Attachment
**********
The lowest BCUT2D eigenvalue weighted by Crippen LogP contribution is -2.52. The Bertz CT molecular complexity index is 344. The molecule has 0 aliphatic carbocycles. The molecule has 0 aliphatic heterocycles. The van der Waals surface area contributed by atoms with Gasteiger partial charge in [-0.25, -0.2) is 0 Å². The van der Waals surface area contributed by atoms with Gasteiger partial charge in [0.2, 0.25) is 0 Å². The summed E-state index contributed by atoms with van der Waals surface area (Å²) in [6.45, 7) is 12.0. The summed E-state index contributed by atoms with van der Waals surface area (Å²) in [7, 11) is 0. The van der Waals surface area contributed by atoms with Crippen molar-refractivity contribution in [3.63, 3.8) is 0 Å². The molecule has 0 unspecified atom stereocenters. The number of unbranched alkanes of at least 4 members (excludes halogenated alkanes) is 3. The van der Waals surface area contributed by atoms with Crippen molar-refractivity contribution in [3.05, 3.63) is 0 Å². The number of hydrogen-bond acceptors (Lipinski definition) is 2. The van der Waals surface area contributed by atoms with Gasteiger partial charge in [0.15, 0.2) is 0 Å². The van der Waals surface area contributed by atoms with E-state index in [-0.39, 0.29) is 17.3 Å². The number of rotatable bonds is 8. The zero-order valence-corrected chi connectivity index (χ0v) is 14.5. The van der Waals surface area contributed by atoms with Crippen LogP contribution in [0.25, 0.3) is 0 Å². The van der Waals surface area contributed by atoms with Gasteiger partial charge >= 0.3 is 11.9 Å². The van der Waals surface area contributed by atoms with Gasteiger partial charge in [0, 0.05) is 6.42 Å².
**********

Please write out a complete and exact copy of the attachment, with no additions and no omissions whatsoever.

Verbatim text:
The lowest BCUT2D eigenvalue weighted by Crippen LogP contribution is -2.52. The Bertz CT molecular complexity index is 344. The molecule has 0 aliphatic carbocycles. The molecule has 0 aliphatic heterocycles. The van der Waals surface area contributed by atoms with Gasteiger partial charge in [-0.25, -0.2) is 0 Å². The van der Waals surface area contributed by atoms with Gasteiger partial charge in [0.2, 0.25) is 0 Å². The summed E-state index contributed by atoms with van der Waals surface area (Å²) in [6.45, 7) is 12.0. The summed E-state index contributed by atoms with van der Waals surface area (Å²) in [7, 11) is 0. The van der Waals surface area contributed by atoms with Crippen molar-refractivity contribution in [3.63, 3.8) is 0 Å². The molecule has 0 unspecified atom stereocenters. The number of unbranched alkanes of at least 4 members (excludes halogenated alkanes) is 3. The van der Waals surface area contributed by atoms with Crippen molar-refractivity contribution in [3.05, 3.63) is 0 Å². The number of hydrogen-bond acceptors (Lipinski definition) is 2. The van der Waals surface area contributed by atoms with Gasteiger partial charge in [0.15, 0.2) is 0 Å². The van der Waals surface area contributed by atoms with E-state index in [-0.39, 0.29) is 17.3 Å². The number of rotatable bonds is 8. The zero-order valence-corrected chi connectivity index (χ0v) is 14.5. The van der Waals surface area contributed by atoms with Crippen LogP contribution in [0.25, 0.3) is 0 Å². The van der Waals surface area contributed by atoms with Gasteiger partial charge >= 0.3 is 11.9 Å². The van der Waals surface area contributed by atoms with Gasteiger partial charge in [0, 0.05) is 6.42 Å².